• Populations between MySpace and Facebook (18-50) mirror each other in terms of population trends.
  • Both sites offer ad targeting

What do you think? Are you still considering MySpace for campaigns? The demographics and targeting options let you reach people in tailored ways. I do think that the marketing options on MySpace are very limited and that's one hesitation that I have personally. 

 

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How old is the population of Facebook?

fofb_cover_250.jpgWith the latest version of my Face of Facebook eBook, some interesting comparison stats have emerged. I have already shared the explosive growth numbers by country. In this post I want to talk about the age of Facebook and more specifically the growth of some key audiences. Note that all data is collected directly from Facebook's advertising management system and was updated on September 15th.

The 30+ audience is the fastest growing segment of Facebook.

If we look at the total makeup of Facebook in the US, it is still heavily skewed to the under 25 crowd. By volume, the 18-21 group is the largest population. This is followed by 22-25 and 13-17 respectively.

USfacebookpopulation.png
[Click for a larger image.]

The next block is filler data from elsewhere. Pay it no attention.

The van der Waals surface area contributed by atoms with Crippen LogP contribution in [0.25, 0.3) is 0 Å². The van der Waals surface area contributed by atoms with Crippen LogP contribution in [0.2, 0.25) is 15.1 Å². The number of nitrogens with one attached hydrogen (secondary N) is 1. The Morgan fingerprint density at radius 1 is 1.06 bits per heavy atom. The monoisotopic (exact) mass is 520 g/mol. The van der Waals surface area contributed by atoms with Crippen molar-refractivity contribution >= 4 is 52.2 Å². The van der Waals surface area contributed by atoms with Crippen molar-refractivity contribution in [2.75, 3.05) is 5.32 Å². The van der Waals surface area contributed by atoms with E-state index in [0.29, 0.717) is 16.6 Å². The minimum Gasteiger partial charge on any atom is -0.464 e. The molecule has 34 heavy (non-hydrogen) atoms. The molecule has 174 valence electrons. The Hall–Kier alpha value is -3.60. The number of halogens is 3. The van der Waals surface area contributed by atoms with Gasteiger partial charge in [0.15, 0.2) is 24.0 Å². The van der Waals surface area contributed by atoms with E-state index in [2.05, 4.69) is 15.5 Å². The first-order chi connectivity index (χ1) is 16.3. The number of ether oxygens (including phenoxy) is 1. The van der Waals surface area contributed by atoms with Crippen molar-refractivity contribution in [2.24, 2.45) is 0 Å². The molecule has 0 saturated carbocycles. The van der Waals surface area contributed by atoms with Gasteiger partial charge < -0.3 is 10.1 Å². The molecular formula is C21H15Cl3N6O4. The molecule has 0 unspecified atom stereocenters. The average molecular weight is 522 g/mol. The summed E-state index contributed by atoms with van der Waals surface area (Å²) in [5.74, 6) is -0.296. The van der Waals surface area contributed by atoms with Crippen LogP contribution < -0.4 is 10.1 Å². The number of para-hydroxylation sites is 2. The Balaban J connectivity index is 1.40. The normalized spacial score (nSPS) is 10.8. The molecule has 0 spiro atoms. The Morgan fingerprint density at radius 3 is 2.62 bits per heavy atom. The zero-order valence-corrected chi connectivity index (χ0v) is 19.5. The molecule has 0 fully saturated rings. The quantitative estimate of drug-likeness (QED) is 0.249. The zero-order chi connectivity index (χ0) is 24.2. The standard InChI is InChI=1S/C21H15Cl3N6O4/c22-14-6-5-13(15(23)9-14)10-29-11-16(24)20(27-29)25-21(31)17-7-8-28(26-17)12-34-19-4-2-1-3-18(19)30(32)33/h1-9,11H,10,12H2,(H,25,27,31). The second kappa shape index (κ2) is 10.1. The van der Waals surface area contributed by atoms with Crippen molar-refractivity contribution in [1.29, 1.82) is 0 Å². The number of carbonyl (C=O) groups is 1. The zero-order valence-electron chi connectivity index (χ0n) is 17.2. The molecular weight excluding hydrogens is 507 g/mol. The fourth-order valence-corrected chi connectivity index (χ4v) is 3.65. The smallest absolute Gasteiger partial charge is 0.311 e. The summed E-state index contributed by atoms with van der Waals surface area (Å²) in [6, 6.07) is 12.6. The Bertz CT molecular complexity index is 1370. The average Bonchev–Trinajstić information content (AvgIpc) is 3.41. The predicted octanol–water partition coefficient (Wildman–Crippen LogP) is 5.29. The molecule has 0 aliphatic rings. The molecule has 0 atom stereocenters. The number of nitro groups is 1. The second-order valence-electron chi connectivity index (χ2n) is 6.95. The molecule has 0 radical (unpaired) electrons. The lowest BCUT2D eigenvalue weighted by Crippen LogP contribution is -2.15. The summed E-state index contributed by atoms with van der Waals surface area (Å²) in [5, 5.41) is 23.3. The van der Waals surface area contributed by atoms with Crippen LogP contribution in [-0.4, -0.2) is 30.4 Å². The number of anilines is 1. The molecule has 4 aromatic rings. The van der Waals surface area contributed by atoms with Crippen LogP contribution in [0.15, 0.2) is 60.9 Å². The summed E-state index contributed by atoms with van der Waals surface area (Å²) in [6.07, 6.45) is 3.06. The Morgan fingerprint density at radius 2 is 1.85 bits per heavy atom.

When you look at growth of the population by volume there is a similar pattern, but it has slightly different spread. In the following chart you can see that the college 18-21 population grew by the most users. Much of this can be correlated by the back-to-school rush happening now. Past that point, however, you will notice that the 31-36 and 36-41 groups added the third and fourth most users for the month.

UStotalpopulationgainbyage.png
[Click for a larger image.]

If you were to stop there you may think there is little potential for the 30+ audience. But that is a hasty decision. Take a look at the followiung chart that shows the pace of growth over the past month. The 30+ segments have the first through fourth top spots. Overall the 40-50 segment is the most explosive of all. Growth in the 50+ segment was close to the 26-30 segment and surpassed all segments below 25.

UStotalpercentagepopulationgain.png
[Click for a larger image.]

I will be sure to keep an eye on this trend in the future. What other stats do you want to see? Would having this on a per-country basis be beneficial? Let me know, I want this to add as much value for you as possible.